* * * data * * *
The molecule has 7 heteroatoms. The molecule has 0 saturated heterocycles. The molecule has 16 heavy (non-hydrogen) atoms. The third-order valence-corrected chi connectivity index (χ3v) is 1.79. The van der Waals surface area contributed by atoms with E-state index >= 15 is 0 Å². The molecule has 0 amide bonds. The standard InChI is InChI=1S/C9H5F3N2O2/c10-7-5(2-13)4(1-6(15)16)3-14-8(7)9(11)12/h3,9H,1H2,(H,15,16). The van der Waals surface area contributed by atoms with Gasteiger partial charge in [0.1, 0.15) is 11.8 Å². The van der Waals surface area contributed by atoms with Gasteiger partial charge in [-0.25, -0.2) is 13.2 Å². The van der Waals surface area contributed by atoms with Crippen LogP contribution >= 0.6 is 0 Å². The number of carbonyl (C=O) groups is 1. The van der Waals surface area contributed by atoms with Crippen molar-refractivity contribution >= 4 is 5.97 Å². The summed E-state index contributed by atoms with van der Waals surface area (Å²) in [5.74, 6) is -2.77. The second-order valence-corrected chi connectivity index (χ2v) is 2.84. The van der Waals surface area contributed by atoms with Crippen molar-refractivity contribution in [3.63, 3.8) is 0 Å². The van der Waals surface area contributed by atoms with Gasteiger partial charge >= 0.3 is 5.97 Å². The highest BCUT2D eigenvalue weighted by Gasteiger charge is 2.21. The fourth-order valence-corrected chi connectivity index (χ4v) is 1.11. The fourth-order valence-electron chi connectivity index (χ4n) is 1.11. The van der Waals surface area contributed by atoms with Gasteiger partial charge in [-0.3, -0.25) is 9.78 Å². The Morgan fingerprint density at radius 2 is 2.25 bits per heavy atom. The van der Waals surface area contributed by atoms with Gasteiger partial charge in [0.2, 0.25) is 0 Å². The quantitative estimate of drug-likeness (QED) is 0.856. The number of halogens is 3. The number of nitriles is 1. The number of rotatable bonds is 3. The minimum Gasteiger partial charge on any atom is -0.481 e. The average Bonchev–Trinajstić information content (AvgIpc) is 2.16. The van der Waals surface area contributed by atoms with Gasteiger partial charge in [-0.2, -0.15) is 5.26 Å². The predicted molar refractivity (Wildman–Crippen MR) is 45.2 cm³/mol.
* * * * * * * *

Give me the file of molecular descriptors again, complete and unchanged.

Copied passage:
The molecule has 7 heteroatoms. The molecule has 0 saturated heterocycles. The molecule has 16 heavy (non-hydrogen) atoms. The third-order valence-corrected chi connectivity index (χ3v) is 1.79. The van der Waals surface area contributed by atoms with E-state index >= 15 is 0 Å². The molecule has 0 amide bonds. The standard InChI is InChI=1S/C9H5F3N2O2/c10-7-5(2-13)4(1-6(15)16)3-14-8(7)9(11)12/h3,9H,1H2,(H,15,16). The van der Waals surface area contributed by atoms with Gasteiger partial charge in [0.1, 0.15) is 11.8 Å². The van der Waals surface area contributed by atoms with Gasteiger partial charge in [-0.25, -0.2) is 13.2 Å². The van der Waals surface area contributed by atoms with Crippen LogP contribution >= 0.6 is 0 Å². The number of carbonyl (C=O) groups is 1. The van der Waals surface area contributed by atoms with Crippen molar-refractivity contribution >= 4 is 5.97 Å². The summed E-state index contributed by atoms with van der Waals surface area (Å²) in [5.74, 6) is -2.77. The second-order valence-corrected chi connectivity index (χ2v) is 2.84. The van der Waals surface area contributed by atoms with Crippen molar-refractivity contribution in [3.63, 3.8) is 0 Å². The van der Waals surface area contributed by atoms with Gasteiger partial charge >= 0.3 is 5.97 Å². The highest BCUT2D eigenvalue weighted by Gasteiger charge is 2.21. The fourth-order valence-corrected chi connectivity index (χ4v) is 1.11. The fourth-order valence-electron chi connectivity index (χ4n) is 1.11. The van der Waals surface area contributed by atoms with Gasteiger partial charge in [-0.3, -0.25) is 9.78 Å². The Morgan fingerprint density at radius 2 is 2.25 bits per heavy atom. The van der Waals surface area contributed by atoms with Gasteiger partial charge in [0.2, 0.25) is 0 Å². The quantitative estimate of drug-likeness (QED) is 0.856. The number of halogens is 3. The number of nitriles is 1. The number of rotatable bonds is 3. The minimum Gasteiger partial charge on any atom is -0.481 e. The average Bonchev–Trinajstić information content (AvgIpc) is 2.16. The van der Waals surface area contributed by atoms with Gasteiger partial charge in [-0.2, -0.15) is 5.26 Å². The predicted molar refractivity (Wildman–Crippen MR) is 45.2 cm³/mol.